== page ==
15 Cancer Symptoms Women Are Likely to Ignore
Many cancer signs mimic symptoms of other diseases or conditions, so it’s easy to brush them aside. All the doctors we interviewed agreed: Know your body, and if you notice an unusual pain or other change that persists and gets worse, head to the doctor.
Any form of postmenopausal bleeding should be evaluated by a doctor. It may not be anything major but it could also be an early warning sign of uterine cancer, says Maurie Markman, MD, the President of Medicine & Science at the Cancer Treatment Centers of America in Philadelphia. The good news: Women diagnosed at stage 1, when the cancer hasn’t spread, have a five-year survival rate of 96 percent, according to the American Cancer Society (ACS).
Sores or pain in the mouth
A cold sore that heals is nothing to worry about, nor is a toothache that goes away after a trip to the dentist. But if you notice sores that don’t heal, pain that sticks around, white or red patches on the gums or tongue, and any swelling or numbness of the jaw it could be a sign of some mouth cancers, according to the ACS. If the symptoms persist for longer than two weeks, see a doctor. Learn the 50 rampant cancer myths to stop believing.
Nearly every woman complains of bloating, especially during that time of the month; but if you notice you’re still bloated after your cycle finishes or you feel consistently constipated, it could be a symptom of ovarian cancer or uterine cancer. “If it’s been a few weeks and isn’t getting better, that’s a change, that’s not you,” says Richard C. Wender, MD, chief cancer control officer for the ACS in Atlanta. “Ask a doctor to take a closer look.” A feeling of fullness despite a lighter appetite is another common sign of ovarian cancer, the ACS states.
Abnormal periods or pelvic pain
It’s not uncommon for women to have irregular periods, but if your flow suddenly becomes significantly heavier month after month, if you start bleeding between periods, or if you have pelvic pain, ask your doctor for a transvaginal ultrasound to check for uterine or ovarian cancers, the ACS points out. This is what ob-gyns desperately wish you knew about ovarian cancer.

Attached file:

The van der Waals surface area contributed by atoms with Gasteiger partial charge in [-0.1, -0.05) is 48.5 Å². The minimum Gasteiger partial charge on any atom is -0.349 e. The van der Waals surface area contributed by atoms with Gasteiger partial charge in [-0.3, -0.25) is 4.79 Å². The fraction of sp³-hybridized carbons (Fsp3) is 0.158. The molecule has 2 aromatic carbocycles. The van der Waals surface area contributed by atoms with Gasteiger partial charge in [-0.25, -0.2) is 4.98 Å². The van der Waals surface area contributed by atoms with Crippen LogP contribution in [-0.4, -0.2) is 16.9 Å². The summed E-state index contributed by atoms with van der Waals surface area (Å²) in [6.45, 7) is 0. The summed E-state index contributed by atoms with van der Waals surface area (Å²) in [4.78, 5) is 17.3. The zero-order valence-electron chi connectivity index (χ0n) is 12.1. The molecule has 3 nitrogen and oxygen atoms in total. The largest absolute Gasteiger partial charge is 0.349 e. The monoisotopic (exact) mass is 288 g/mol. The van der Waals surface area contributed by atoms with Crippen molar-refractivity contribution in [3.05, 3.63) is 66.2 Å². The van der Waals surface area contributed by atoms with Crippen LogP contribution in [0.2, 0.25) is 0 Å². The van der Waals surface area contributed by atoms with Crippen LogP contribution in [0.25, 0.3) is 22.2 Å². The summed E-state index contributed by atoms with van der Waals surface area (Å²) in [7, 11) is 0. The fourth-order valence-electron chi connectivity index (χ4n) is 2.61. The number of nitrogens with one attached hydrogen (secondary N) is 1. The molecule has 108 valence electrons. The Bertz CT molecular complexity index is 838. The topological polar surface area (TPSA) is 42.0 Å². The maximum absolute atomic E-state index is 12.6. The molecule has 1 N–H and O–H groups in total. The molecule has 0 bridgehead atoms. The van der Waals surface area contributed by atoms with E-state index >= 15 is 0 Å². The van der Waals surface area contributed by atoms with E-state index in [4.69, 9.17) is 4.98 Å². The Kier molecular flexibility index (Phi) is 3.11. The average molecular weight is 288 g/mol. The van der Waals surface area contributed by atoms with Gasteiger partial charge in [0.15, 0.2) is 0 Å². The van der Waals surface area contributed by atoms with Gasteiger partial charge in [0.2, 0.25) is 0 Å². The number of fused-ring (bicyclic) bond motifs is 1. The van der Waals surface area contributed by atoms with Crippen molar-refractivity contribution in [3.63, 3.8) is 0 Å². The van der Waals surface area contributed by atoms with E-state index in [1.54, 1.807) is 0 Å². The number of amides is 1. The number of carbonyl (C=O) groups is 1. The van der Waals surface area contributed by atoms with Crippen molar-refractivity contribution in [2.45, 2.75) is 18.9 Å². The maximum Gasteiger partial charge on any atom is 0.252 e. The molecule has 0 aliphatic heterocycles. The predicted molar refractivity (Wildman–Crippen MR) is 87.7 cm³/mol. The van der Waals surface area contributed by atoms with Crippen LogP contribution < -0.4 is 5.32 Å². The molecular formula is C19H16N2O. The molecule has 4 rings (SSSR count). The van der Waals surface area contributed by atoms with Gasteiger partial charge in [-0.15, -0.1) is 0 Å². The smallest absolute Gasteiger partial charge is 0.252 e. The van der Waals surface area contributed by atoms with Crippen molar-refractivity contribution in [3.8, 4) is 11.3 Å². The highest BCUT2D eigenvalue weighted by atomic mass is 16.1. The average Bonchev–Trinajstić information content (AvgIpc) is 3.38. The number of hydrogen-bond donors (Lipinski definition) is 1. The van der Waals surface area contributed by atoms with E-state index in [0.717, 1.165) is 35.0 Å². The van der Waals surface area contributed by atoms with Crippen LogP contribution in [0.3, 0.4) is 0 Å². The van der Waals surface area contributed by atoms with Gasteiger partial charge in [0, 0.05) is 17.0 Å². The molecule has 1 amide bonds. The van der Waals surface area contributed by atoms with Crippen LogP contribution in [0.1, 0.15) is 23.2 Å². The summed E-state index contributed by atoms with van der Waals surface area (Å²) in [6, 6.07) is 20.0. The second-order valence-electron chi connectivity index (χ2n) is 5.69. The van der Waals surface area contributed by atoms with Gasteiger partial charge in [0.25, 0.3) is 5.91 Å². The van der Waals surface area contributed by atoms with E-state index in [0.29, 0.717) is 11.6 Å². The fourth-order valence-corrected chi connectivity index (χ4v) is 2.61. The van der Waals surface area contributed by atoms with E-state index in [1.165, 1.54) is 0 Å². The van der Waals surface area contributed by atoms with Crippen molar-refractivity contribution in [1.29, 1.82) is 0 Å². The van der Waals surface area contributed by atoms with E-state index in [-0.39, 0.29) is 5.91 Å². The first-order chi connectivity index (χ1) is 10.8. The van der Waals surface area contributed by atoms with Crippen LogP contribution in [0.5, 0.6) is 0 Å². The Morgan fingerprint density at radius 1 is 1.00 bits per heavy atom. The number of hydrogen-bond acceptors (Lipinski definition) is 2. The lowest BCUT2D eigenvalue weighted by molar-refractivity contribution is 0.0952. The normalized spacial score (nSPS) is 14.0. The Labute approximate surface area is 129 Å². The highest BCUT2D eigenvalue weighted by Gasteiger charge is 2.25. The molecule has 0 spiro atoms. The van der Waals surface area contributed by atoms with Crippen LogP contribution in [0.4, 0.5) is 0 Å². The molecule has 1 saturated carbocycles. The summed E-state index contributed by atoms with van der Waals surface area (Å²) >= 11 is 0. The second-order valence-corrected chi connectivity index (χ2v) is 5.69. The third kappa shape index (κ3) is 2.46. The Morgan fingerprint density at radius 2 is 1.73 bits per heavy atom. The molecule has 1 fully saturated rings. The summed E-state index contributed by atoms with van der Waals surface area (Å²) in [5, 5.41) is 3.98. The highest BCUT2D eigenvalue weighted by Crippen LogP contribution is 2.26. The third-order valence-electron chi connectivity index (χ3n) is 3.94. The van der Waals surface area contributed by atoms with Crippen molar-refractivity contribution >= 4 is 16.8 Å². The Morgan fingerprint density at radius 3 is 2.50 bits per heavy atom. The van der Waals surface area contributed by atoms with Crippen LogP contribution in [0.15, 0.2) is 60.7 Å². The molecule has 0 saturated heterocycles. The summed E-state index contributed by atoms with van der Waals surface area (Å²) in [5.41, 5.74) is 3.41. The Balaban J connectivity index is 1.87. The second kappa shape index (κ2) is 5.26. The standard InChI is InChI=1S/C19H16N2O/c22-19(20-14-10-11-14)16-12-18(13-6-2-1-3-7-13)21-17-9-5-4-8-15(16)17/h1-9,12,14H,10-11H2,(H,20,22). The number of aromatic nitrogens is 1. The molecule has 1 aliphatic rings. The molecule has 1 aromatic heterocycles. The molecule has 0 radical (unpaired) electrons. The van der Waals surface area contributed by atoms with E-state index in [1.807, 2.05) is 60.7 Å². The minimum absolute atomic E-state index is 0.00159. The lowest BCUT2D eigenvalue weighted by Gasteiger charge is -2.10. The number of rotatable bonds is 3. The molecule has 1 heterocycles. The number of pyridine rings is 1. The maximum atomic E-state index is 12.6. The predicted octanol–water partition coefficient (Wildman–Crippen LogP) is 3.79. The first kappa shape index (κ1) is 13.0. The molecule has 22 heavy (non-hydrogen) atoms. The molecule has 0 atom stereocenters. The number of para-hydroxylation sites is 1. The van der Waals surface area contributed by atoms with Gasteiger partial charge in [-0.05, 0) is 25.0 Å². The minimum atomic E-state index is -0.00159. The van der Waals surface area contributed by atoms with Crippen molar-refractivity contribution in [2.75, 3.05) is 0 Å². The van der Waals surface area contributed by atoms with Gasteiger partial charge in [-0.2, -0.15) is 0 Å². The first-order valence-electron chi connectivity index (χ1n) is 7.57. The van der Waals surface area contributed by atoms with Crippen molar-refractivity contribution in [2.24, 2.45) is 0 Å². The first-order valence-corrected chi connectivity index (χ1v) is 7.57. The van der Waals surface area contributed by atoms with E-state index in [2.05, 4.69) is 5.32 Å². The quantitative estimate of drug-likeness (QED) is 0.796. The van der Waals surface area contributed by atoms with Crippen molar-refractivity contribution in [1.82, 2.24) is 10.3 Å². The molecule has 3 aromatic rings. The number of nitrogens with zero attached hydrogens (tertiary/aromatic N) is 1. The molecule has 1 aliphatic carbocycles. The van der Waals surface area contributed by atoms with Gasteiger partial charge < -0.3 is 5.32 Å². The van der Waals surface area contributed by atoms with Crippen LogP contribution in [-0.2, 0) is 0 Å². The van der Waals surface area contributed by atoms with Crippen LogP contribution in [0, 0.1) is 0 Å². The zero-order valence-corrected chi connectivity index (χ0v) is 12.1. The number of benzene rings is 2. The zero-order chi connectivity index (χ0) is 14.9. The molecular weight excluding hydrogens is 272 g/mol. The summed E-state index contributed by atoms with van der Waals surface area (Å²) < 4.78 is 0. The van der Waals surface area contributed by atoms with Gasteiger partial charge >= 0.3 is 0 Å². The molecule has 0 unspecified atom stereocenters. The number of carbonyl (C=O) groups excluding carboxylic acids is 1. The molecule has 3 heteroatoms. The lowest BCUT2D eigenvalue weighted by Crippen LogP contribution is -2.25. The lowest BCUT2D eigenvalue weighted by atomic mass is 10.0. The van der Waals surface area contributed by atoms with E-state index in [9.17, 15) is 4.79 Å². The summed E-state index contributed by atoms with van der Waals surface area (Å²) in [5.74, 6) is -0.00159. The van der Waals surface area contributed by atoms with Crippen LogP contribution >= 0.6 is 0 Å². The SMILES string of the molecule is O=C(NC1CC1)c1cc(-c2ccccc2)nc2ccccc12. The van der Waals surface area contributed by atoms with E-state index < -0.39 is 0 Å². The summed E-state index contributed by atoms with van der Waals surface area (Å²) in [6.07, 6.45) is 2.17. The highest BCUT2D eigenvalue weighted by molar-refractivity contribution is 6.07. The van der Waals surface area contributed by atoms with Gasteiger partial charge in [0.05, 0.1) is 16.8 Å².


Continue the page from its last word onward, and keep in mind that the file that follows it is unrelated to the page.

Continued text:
Everyone gets colds that have you feeling like you’re coughing up a lung. But if you develop a cough that lasts three weeks or more and you don’t have other symptoms that usually accompany a cold or allergies, like a stuffy nose, it could be an early symptom of lung cancer. Leukemia can also cause symptoms that seem like bronchitis or a bad chest cold. “If it’s different than your regular cough and if it persists or you cough up a little blood, that’s significant,” says Dr. Markman. Here are 7 signs of lung cancer you might be ignoring.
Stomach pain or nausea
An upset stomach is so common it will rarely mean you have cancer. But if you notice persistent stomach cramps or are suddenly nauseous all the time and it’s not getting better, see a doctor, the ACS suggests. It could turn out to be something as simple as GERD (gastroesophageal reflux disease), or perhaps gastritis or an ulcer, but it could also be a symptom of pancreatic or stomach cancer. These are 15 things cancer doctors do to prevent cancer themselves.
Frequent fevers or infection
If you’re usually healthy but notice yourself getting sick or feverish more frequently, it could be an early sign of leukemia, according to the ACS. Leukemia is cancer of the blood and triggers the body to produce abnormal white blood cells, sapping the body’s infection-fighting abilities by weakening the immune system. Pay attention to flu-like symptoms, like achiness or fever, which don’t go away. Fevers tend to occur after cancer has started to spread, but together with chills, fever may be a sign of lymphoma. You should also pay attention to these early throat cancer symptoms.